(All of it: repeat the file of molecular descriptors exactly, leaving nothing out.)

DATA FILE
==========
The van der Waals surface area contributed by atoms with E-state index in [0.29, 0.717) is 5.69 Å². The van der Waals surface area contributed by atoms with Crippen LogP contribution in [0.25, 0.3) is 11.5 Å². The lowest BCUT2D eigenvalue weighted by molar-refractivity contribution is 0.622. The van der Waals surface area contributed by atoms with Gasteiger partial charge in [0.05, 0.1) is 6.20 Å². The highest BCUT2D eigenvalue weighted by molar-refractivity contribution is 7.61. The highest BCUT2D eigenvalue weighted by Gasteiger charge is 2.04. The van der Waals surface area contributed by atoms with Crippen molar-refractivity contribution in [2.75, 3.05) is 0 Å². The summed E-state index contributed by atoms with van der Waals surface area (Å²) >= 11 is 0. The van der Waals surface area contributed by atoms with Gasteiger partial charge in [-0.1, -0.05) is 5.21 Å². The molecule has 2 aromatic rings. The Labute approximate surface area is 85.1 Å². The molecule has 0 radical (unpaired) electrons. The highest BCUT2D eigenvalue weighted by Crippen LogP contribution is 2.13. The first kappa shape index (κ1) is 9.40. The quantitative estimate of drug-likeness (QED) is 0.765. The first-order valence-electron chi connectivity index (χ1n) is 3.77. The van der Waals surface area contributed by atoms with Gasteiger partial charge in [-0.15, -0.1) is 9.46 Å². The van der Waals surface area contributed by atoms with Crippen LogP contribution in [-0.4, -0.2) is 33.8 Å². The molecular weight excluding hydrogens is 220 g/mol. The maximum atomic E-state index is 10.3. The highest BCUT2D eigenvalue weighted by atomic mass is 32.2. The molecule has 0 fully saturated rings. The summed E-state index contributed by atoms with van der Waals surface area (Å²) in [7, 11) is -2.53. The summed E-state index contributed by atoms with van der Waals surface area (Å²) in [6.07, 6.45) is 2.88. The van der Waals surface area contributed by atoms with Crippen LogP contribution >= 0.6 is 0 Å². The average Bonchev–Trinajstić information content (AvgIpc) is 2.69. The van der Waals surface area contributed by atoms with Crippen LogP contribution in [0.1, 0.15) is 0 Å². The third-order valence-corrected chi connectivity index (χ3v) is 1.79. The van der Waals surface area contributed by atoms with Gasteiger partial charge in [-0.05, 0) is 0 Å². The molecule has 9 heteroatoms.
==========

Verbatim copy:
The van der Waals surface area contributed by atoms with E-state index in [0.29, 0.717) is 5.69 Å². The van der Waals surface area contributed by atoms with Crippen LogP contribution in [0.25, 0.3) is 11.5 Å². The lowest BCUT2D eigenvalue weighted by molar-refractivity contribution is 0.622. The van der Waals surface area contributed by atoms with Gasteiger partial charge in [0.05, 0.1) is 6.20 Å². The highest BCUT2D eigenvalue weighted by molar-refractivity contribution is 7.61. The highest BCUT2D eigenvalue weighted by Gasteiger charge is 2.04. The van der Waals surface area contributed by atoms with Crippen molar-refractivity contribution in [2.75, 3.05) is 0 Å². The summed E-state index contributed by atoms with van der Waals surface area (Å²) >= 11 is 0. The van der Waals surface area contributed by atoms with Gasteiger partial charge in [-0.1, -0.05) is 5.21 Å². The molecule has 2 aromatic rings. The Labute approximate surface area is 85.1 Å². The molecule has 0 radical (unpaired) electrons. The highest BCUT2D eigenvalue weighted by Crippen LogP contribution is 2.13. The first kappa shape index (κ1) is 9.40. The quantitative estimate of drug-likeness (QED) is 0.765. The first-order valence-electron chi connectivity index (χ1n) is 3.77. The van der Waals surface area contributed by atoms with Gasteiger partial charge in [-0.15, -0.1) is 9.46 Å². The van der Waals surface area contributed by atoms with Crippen LogP contribution in [-0.4, -0.2) is 33.8 Å². The molecular weight excluding hydrogens is 220 g/mol. The maximum atomic E-state index is 10.3. The highest BCUT2D eigenvalue weighted by atomic mass is 32.2. The molecule has 0 fully saturated rings. The summed E-state index contributed by atoms with van der Waals surface area (Å²) in [7, 11) is -2.53. The summed E-state index contributed by atoms with van der Waals surface area (Å²) in [6.07, 6.45) is 2.88. The van der Waals surface area contributed by atoms with Crippen LogP contribution >= 0.6 is 0 Å². The average Bonchev–Trinajstić information content (AvgIpc) is 2.69. The van der Waals surface area contributed by atoms with Crippen LogP contribution in [0.1, 0.15) is 0 Å². The third-order valence-corrected chi connectivity index (χ3v) is 1.79. The van der Waals surface area contributed by atoms with Gasteiger partial charge in [-0.05, 0) is 0 Å². The molecule has 9 heteroatoms.